Jason presents a paper hot off the press! This pre-publication from Medical Education discusses relationships between medical microculture and the willingness of residents to report adverse events. Read on, and check out the podcast here (or on iTunes!)
KeyLIME Session 104 – Article under review:
View/download the abstract here.
Appelbaum NP, Dow A, Mazmanian PE, Jundt DK, Appelbaum EN. The effect of power, leadership, and psychological safety on resident event reporting. Medical Education. 2016;[ePub ahead of print]
Reviewer: Jason R. Frank
[This paper is the next in our series of reviews of upcoming publications in the journal Medical Education, under our special arrangement with the publisher and editors, exclusive to KeyLIME…]
Medical education as a societal enterprise exists to prepare health professionals to provide safe & effective care. However, efforts to make contemporary health care better are hampered by a number of factors, including a frequently dysfunctional medical culture and a reluctance of health professionals to report adverse events. In other industries, it is estimated that 2.5 adverse events occur for every 1 reported at work. Medicine is likely much worse. How can we continuously enhance the quality of care we provide if we cannot learn from suboptimal care? By not preparing the next cadre of physicians to do this well (CQI via adverse event reporting), we will perpetuate the status quo for another entire generation. If we are ever to ameliorate this issue in meded, we need to identify what the salient ingredients are that impact a local health care safety culture. Does the flow of power matter?
Appelbaum et al, in exploring aspects of medical culture as it relates to patient safety competencies, set out to characterize the relationships between a number of measures of a medical microculture and the willingness of residents to report adverse events from the front lines of patient care.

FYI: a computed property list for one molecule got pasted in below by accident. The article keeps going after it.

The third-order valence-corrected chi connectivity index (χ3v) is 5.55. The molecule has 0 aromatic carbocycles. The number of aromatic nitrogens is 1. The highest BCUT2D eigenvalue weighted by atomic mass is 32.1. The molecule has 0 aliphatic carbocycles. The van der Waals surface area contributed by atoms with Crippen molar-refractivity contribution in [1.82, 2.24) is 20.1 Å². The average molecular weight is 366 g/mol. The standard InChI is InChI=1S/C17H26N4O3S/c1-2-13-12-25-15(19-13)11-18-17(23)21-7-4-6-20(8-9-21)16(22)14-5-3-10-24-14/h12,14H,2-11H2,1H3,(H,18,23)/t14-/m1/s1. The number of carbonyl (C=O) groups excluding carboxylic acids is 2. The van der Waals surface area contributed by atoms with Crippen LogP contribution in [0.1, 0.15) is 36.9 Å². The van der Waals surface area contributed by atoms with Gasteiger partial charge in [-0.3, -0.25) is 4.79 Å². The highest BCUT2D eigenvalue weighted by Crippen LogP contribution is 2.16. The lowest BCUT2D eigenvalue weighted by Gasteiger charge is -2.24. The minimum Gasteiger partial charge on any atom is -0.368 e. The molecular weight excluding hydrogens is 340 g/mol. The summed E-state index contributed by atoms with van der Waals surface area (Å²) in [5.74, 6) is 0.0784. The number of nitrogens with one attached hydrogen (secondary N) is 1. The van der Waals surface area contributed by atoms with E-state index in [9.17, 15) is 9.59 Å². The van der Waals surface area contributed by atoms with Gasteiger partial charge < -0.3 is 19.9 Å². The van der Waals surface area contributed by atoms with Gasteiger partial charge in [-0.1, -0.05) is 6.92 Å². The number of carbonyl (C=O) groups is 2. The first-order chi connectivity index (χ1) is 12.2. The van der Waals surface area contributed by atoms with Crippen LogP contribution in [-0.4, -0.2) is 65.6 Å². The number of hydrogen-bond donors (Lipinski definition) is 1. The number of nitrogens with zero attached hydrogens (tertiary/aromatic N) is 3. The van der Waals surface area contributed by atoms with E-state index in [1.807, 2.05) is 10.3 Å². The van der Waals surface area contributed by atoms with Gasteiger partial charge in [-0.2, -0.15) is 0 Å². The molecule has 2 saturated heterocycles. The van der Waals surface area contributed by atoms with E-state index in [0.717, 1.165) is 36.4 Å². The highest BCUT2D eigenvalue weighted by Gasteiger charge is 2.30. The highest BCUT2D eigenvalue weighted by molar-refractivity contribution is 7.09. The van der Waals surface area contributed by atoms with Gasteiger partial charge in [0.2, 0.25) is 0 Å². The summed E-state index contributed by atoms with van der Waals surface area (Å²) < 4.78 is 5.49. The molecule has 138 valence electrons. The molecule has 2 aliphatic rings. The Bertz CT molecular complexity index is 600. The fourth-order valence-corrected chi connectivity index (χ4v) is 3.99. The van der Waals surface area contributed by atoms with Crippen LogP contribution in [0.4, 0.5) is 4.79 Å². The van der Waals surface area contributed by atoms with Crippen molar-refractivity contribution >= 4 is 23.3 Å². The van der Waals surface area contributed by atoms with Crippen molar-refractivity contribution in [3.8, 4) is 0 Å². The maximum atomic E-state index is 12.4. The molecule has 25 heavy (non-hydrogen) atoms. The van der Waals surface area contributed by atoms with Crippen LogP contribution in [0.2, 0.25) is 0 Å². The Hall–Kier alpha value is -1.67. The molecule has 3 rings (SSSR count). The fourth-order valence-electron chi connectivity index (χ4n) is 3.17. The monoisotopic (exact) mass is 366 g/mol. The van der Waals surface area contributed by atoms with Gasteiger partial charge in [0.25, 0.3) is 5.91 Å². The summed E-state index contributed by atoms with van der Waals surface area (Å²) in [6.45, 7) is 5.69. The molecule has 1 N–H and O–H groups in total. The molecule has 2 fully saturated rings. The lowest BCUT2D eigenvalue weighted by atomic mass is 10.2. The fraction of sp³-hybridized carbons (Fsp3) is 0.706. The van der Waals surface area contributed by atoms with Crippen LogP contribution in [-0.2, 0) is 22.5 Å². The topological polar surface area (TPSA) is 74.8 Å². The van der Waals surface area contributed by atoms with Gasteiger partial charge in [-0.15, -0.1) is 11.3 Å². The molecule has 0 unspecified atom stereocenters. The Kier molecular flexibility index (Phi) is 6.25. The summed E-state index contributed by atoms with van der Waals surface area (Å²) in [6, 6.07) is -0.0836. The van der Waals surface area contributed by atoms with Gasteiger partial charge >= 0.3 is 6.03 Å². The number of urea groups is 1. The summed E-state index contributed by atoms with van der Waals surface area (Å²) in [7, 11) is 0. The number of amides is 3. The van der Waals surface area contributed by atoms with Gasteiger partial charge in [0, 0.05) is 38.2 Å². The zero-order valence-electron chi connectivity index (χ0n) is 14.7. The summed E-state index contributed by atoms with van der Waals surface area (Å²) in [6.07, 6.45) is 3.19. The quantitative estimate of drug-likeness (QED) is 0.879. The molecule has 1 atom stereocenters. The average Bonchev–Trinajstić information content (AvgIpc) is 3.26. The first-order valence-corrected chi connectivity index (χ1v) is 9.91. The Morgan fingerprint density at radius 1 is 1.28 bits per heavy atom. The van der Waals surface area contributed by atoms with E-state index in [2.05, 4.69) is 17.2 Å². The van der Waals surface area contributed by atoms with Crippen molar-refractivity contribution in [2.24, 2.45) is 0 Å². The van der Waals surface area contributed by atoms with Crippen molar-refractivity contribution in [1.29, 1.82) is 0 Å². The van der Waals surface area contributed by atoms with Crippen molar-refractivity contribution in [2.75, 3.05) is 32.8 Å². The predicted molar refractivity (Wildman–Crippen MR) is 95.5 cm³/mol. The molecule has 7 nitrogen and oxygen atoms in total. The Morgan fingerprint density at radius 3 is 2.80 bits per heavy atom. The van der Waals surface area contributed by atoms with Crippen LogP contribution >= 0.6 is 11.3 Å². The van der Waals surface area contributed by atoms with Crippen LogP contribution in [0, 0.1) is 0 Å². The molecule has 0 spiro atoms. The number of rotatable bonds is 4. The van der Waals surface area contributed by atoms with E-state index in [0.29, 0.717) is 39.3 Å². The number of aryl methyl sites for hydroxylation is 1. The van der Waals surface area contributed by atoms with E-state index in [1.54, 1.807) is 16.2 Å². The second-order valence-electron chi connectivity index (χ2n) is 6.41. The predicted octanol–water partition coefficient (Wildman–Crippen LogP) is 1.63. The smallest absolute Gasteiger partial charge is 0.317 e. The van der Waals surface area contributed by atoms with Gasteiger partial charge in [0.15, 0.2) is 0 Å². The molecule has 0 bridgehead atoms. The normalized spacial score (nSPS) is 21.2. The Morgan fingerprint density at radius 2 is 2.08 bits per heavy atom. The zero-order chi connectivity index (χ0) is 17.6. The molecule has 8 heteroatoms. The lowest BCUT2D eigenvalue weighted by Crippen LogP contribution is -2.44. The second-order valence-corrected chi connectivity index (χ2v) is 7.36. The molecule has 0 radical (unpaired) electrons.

Type of Paper
Research: Observational study
Perceived power distance and leader inclusiveness measures were both significantly associated with psychological safety, which in turn predicted intention to report adverse events.
The authors concluded that willingness to perform the key patient safety function of reporting adverse events was directly mediated by psychological safety. Furthermore, since psychological safety was impacted by the power dynamics of the local culture, such patient safety behaviours should be regarded as a product of the local environment, and not just individual competencies.
While this may seem obvious at first glance, this is important data with implications for medical education and patient safety. It certainly supports efforts to explicitly measure residents’ learning environment.
Spare Keys – other take home points for clinician educators
- Other industries continue to put medicine to shame when it comes to a healthy safety culture and CQI. We simply need to do better.
- Teaching patient safety, or advancing the Quality agenda, is really one of the hottest topics in medical education right now…Check out the recent editorial by Eric Holmboe & Brian Wong in Academic Medicine (2016).
- This is a very innovative take on an aspect of teaching patient safety, and one of an emerging body of literature relating to medical culture and learning environments in medical education. (See also, for example, the cool work of Paul Batalden on clinical microsystems.)
- These are new measures of organizational psychology to me. As a CE who also works in accreditation, I wonder if they are useful for looking at other learning environments.
- This is another paper that models the benefits of interdisciplinary collaborations, where the authors each brought perspective from their various fields and experiences to execute a unique study.
- Paul Mazmanian is one of the coauthors of this paper. If you are new to the meded lit, check out his extensive body of work, particularly in CPD. He is a key author for a CE’s collection.
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